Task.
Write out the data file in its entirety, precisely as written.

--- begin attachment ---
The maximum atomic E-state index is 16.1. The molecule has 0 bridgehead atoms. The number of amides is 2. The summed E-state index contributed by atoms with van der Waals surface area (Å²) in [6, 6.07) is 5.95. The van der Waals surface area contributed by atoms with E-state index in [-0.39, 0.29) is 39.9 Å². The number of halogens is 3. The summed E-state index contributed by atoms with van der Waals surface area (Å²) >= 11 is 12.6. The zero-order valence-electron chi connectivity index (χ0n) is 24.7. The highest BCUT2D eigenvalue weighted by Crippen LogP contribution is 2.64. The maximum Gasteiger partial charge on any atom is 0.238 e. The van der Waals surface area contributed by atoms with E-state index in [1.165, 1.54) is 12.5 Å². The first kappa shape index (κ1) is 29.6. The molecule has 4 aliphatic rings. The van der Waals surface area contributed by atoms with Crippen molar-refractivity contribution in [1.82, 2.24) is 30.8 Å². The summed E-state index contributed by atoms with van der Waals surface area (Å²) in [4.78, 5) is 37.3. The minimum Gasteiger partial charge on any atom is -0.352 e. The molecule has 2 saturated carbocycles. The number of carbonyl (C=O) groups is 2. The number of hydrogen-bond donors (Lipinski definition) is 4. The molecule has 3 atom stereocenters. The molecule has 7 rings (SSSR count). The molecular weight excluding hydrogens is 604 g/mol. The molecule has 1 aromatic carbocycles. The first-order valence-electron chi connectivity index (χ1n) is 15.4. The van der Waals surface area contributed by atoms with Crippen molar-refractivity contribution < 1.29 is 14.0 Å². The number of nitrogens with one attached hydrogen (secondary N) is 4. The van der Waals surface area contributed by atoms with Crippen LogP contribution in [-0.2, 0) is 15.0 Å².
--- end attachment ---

The maximum atomic E-state index is 16.1. The molecule has 0 bridgehead atoms. The number of amides is 2. The summed E-state index contributed by atoms with van der Waals surface area (Å²) in [6, 6.07) is 5.95. The van der Waals surface area contributed by atoms with E-state index in [-0.39, 0.29) is 39.9 Å². The number of halogens is 3. The summed E-state index contributed by atoms with van der Waals surface area (Å²) >= 11 is 12.6. The zero-order valence-electron chi connectivity index (χ0n) is 24.7. The highest BCUT2D eigenvalue weighted by Crippen LogP contribution is 2.64. The maximum Gasteiger partial charge on any atom is 0.238 e. The van der Waals surface area contributed by atoms with E-state index in [1.165, 1.54) is 12.5 Å². The first kappa shape index (κ1) is 29.6. The molecule has 4 aliphatic rings. The van der Waals surface area contributed by atoms with Crippen molar-refractivity contribution in [1.82, 2.24) is 30.8 Å². The summed E-state index contributed by atoms with van der Waals surface area (Å²) in [4.78, 5) is 37.3. The minimum Gasteiger partial charge on any atom is -0.352 e. The molecule has 2 saturated carbocycles. The number of carbonyl (C=O) groups is 2. The number of hydrogen-bond donors (Lipinski definition) is 4. The molecule has 3 atom stereocenters. The molecule has 7 rings (SSSR count). The molecular weight excluding hydrogens is 604 g/mol. The molecule has 1 aromatic carbocycles. The first-order valence-electron chi connectivity index (χ1n) is 15.4. The van der Waals surface area contributed by atoms with Crippen molar-refractivity contribution < 1.29 is 14.0 Å². The number of nitrogens with one attached hydrogen (secondary N) is 4. The van der Waals surface area contributed by atoms with Crippen LogP contribution in [-0.2, 0) is 15.0 Å².